“Now hold up Nic, didn’t you start this article bitching about reality stars making crappy games?” Well, yes, that is true. But I’m not interested in a game about Tyra Banks herself so much as I’m morbidly fascinated by the idea of a game about her nakedly obvious self-insert character, Tookie De La Creme, from her Modelland novel.
If you’ve never heard of Modelland, or (God forbid) read it, it’s like some kind of batshit insane mash-up of The Hunger Games and Harry Potter, but where all the districts are dedicated to making different kinds of clothes or jewelry and all the wizards are replaced with supernatural fashionistas. Tookie is a “forgeta-girl” who comes across a magical trinket called a “smize” (based on Tyra’s technique of smiling with the eyes) and is whisked away to the titular Modelland to survive a variety of physical dangers and passive-aggressive social knife fights to become one of the world’s seven “intoxibellas” the most famous, and therefore most important, people in the world.
I could be snarky and compare the basic structure of the plot to any number of RPGs that do the same basic thing (“You touched a funny space stone? Well shit, guess you’re the savior of the galaxy now!”) and remark on how easy it would be to translate that into a workable, conventional game (probably the most conventional on my list really), but cutting industry satire isn’t my goal here. I honestly would just love to see a game set in such a gloriously stupid world. I mean, the fashion designers are wizards!Sweet Jesus.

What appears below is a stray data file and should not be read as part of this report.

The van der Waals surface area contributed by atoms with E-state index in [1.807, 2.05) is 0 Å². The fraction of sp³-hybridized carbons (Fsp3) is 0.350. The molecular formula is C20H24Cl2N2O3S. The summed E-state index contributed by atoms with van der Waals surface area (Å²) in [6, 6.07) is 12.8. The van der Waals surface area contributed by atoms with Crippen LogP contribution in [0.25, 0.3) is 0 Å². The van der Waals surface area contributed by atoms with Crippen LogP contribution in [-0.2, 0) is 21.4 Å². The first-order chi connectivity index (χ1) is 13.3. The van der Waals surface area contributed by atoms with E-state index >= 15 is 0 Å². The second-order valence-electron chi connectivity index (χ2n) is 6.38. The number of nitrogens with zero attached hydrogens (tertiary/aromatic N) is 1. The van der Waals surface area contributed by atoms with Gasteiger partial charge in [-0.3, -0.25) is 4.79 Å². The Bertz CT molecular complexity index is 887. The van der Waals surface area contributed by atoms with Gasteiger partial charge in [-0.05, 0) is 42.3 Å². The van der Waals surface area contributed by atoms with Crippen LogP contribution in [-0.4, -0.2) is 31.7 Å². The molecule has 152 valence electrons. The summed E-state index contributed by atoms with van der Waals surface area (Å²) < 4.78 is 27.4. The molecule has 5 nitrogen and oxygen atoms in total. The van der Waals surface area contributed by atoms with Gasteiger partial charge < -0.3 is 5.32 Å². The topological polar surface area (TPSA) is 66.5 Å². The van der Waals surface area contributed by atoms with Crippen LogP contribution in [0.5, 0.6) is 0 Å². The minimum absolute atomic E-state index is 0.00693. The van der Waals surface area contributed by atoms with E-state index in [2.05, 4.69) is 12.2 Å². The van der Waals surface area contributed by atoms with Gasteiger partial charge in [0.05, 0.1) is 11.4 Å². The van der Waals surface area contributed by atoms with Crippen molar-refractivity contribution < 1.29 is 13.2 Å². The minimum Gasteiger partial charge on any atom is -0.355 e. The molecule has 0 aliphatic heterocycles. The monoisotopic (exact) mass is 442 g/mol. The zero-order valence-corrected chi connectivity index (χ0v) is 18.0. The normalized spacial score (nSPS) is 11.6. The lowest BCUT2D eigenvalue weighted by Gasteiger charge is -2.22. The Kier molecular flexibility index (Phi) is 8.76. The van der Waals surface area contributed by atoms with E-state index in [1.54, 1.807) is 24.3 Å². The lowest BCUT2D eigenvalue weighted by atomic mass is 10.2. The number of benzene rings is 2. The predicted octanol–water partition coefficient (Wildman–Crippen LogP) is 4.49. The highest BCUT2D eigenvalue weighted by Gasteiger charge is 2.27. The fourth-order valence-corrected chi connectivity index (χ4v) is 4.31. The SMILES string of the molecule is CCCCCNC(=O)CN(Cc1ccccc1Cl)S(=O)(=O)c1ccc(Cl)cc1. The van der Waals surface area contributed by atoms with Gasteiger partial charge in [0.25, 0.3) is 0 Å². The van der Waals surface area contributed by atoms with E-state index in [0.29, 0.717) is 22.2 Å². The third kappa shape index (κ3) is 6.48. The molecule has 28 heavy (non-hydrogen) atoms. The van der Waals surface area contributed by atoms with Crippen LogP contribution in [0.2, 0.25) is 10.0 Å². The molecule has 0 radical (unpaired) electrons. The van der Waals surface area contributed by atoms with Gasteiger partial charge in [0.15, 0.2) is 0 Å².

Get Ty Ty Baby and Swery in the same room together with some drinks and just let the magic happen. Maybe Duncan from D4 can make a cameo.
If celebrity games are going to be more common in the future, I hope we can at least get the occasional strange and lovely experience out of it. We might not be able to stave off a future dystopia of mobile freemium games inspired by reality show garbage and manufactured pop stars, but we can at least dream of a better one.
I’ve shared my top picks, but what celebrities or pop icons would you want to see in a game?